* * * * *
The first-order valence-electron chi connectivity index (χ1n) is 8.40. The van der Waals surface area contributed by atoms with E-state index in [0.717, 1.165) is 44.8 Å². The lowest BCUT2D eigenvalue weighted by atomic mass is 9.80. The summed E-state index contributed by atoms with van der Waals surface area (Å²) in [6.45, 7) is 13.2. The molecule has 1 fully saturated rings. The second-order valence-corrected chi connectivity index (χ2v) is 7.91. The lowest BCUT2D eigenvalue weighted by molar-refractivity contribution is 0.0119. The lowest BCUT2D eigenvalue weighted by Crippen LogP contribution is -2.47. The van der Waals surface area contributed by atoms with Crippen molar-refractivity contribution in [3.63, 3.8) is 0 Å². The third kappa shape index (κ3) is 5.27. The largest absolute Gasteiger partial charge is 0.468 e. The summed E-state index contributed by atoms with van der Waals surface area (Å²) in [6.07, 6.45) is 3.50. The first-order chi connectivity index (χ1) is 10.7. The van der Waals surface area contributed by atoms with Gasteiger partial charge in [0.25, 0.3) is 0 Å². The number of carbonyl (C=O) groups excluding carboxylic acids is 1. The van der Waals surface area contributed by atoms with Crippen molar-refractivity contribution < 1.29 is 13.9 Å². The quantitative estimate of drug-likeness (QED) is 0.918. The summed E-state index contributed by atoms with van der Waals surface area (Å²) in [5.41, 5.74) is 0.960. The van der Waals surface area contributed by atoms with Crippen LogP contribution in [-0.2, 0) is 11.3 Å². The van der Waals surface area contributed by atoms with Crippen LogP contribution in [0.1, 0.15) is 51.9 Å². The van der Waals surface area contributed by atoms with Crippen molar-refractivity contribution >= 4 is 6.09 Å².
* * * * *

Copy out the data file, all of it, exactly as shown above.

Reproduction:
The first-order valence-electron chi connectivity index (χ1n) is 8.40. The van der Waals surface area contributed by atoms with E-state index in [0.717, 1.165) is 44.8 Å². The lowest BCUT2D eigenvalue weighted by atomic mass is 9.80. The summed E-state index contributed by atoms with van der Waals surface area (Å²) in [6.45, 7) is 13.2. The molecule has 1 fully saturated rings. The second-order valence-corrected chi connectivity index (χ2v) is 7.91. The lowest BCUT2D eigenvalue weighted by molar-refractivity contribution is 0.0119. The lowest BCUT2D eigenvalue weighted by Crippen LogP contribution is -2.47. The van der Waals surface area contributed by atoms with Crippen molar-refractivity contribution in [3.63, 3.8) is 0 Å². The third kappa shape index (κ3) is 5.27. The largest absolute Gasteiger partial charge is 0.468 e. The summed E-state index contributed by atoms with van der Waals surface area (Å²) in [6.07, 6.45) is 3.50. The first-order chi connectivity index (χ1) is 10.7. The van der Waals surface area contributed by atoms with Gasteiger partial charge in [0.25, 0.3) is 0 Å². The number of carbonyl (C=O) groups excluding carboxylic acids is 1. The van der Waals surface area contributed by atoms with Crippen molar-refractivity contribution < 1.29 is 13.9 Å². The quantitative estimate of drug-likeness (QED) is 0.918. The summed E-state index contributed by atoms with van der Waals surface area (Å²) in [5.41, 5.74) is 0.960. The van der Waals surface area contributed by atoms with Crippen LogP contribution in [-0.2, 0) is 11.3 Å². The van der Waals surface area contributed by atoms with Crippen LogP contribution in [0.1, 0.15) is 51.9 Å². The van der Waals surface area contributed by atoms with Crippen molar-refractivity contribution >= 4 is 6.09 Å².